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Purple Snow: Forecasting The Minneapolis Sound Ned Raggett , November 19th, 2013 08:49

It's been said that jazz is the only original American art form but most days I'd almost be inclined to say funk instead. Maybe because I grew up at a closer distance to it as a 70s kid - I was never constantly surrounded by it, by any means, but you could hear it echoing through the TV shows, the commercials, it was always just there, and it meant more the deeper you went. For its fiftieth formal release in its main series, Numero brought its usual exhaustive, almost near exhausting eye to one place where it hit big among those there, then turned into something altogether unique and itself. An American success story, Horatio Alger replaced by James Brown and George Clinton and many more besides, all refracted through two cities facing other across a river and going “That's nice” when one succeeded at something more than the other. Just ask anyone from Minneapolis or St. Paul about it.

Purple Snow: Forecasting the Minneapolis Sound really is in respects 'just' another Numero release, in that it slots into a now well established approach on their part - tasteful presentation, passion present but often suffused in encyclopedic, almost sociological observation, looking at the obscurities, the local stars, those who recorded to make a mark and never hoped or dreamed that mark might get farther than the other side of town. A continuing documentation of America, mostly, and a reminder that it's never the winners who tell the whole tale. Except that in this case the winners are all over this collection, most especially two guys by the name of Jimmy Jam and Terry Lewis who helped back up an outrageously charismatic, talented lead singer in a band by the name of Morris Day, racked up production credits, started working with one Janet Jackson, produced Control for her and from there helped established world domination. Alexander O'Neal is hardly an unknown name either, his immediate, sharp edged singing and charisma giving him his own commercial highs as well by the late 1980s. And have I mentioned another guy of note on here as well, appearing at the end of a slew of yearbook photos early on in the booklet with a gentle smile along with all his other classmates in their 1973 middle school fashions?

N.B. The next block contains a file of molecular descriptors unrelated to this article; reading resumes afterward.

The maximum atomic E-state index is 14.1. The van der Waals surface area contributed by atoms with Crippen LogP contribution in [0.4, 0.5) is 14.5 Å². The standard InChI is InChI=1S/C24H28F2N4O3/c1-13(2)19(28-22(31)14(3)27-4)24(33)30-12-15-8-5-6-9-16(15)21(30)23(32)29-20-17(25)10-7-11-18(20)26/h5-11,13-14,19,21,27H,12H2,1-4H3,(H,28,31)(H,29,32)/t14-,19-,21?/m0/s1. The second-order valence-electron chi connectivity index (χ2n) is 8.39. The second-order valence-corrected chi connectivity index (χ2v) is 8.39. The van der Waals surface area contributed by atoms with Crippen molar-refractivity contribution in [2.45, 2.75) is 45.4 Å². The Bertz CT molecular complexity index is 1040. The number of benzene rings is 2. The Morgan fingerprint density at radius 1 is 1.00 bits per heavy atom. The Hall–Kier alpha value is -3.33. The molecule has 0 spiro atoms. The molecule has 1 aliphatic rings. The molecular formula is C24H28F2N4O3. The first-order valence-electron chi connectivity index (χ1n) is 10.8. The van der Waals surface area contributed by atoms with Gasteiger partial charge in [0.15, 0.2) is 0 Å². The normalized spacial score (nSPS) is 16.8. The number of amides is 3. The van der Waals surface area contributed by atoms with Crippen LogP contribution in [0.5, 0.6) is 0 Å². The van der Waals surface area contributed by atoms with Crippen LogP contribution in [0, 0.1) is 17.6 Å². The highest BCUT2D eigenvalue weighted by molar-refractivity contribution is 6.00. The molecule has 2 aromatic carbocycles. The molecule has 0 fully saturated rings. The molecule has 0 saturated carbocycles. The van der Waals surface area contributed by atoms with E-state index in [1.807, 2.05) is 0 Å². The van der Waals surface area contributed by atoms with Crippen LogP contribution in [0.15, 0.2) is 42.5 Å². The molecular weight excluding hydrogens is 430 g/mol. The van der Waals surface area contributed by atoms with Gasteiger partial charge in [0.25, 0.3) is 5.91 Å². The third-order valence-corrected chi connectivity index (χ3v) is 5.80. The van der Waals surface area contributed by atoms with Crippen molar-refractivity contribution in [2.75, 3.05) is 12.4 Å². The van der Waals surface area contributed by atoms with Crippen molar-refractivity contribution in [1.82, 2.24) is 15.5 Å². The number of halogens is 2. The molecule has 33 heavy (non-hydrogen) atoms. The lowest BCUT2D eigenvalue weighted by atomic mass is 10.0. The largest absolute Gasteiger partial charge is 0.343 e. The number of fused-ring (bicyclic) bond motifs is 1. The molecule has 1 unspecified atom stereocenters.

Purple Snow gives the game away from the title alone, and you can't not talk about Prince. But he's hardly central to most of what's here, and that's why there's still talk about the Minneapolis Sound above and beyond Mr. Paisley Park. But again - and again, like so much that is Numero - you're not going to come here to find a sudden cache of stellar recordings from performers at the top of their games running riot in the studio and revamping the rules of music. Fits, starts, second tier work, sudden flashes but no more - Prince appears on a few tracks as a quietly competent side performer on organ or guitar, Jam and Lewis are woodshedding through their obvious affections for Parliament's freakiness (check the Flyte Time photos in particular for more) and Gamble and Huff's Philadelphia lushness, to name just two obvious, ultimately unavoidable reference points. This isn't Minneapolis blowing mind after mind in the mad rush, this is the groundwork, the early experiments, the demos en route to the full on experience. Drums sometimes barely sound there, mixes are merely what can be done with the tools to hand, it's not slapdash but it's not slick either.